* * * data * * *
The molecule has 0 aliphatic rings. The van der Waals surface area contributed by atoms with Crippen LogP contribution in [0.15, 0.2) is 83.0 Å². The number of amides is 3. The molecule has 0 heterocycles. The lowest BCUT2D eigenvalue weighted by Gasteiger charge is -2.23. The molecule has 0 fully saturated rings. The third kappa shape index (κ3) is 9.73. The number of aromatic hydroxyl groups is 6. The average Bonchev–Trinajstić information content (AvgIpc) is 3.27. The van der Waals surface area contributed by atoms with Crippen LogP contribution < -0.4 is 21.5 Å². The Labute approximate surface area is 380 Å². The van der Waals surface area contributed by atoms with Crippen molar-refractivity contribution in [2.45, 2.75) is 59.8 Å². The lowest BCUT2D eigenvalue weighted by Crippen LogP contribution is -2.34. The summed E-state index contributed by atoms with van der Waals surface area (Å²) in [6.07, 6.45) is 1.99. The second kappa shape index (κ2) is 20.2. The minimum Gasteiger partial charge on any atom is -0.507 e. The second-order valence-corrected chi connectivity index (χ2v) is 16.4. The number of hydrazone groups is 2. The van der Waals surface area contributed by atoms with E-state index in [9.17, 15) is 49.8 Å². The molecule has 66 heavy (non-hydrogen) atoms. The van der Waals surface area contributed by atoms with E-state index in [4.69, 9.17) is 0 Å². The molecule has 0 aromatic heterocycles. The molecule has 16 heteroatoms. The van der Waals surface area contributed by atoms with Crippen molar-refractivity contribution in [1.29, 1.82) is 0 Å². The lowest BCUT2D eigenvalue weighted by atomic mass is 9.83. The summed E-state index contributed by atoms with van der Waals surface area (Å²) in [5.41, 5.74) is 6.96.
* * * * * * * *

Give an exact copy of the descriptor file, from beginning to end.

The molecule has 0 aliphatic rings. The van der Waals surface area contributed by atoms with Crippen LogP contribution in [0.15, 0.2) is 83.0 Å². The number of amides is 3. The molecule has 0 heterocycles. The lowest BCUT2D eigenvalue weighted by Gasteiger charge is -2.23. The molecule has 0 fully saturated rings. The third kappa shape index (κ3) is 9.73. The number of aromatic hydroxyl groups is 6. The average Bonchev–Trinajstić information content (AvgIpc) is 3.27. The van der Waals surface area contributed by atoms with Crippen LogP contribution < -0.4 is 21.5 Å². The Labute approximate surface area is 380 Å². The van der Waals surface area contributed by atoms with Crippen molar-refractivity contribution in [2.45, 2.75) is 59.8 Å². The lowest BCUT2D eigenvalue weighted by Crippen LogP contribution is -2.34. The summed E-state index contributed by atoms with van der Waals surface area (Å²) in [6.07, 6.45) is 1.99. The second kappa shape index (κ2) is 20.2. The minimum Gasteiger partial charge on any atom is -0.507 e. The second-order valence-corrected chi connectivity index (χ2v) is 16.4. The number of hydrazone groups is 2. The van der Waals surface area contributed by atoms with E-state index in [9.17, 15) is 49.8 Å². The molecule has 66 heavy (non-hydrogen) atoms. The van der Waals surface area contributed by atoms with E-state index in [4.69, 9.17) is 0 Å². The molecule has 0 aromatic heterocycles. The molecule has 16 heteroatoms. The van der Waals surface area contributed by atoms with Crippen molar-refractivity contribution in [1.29, 1.82) is 0 Å². The lowest BCUT2D eigenvalue weighted by atomic mass is 9.83. The summed E-state index contributed by atoms with van der Waals surface area (Å²) in [5.41, 5.74) is 6.96.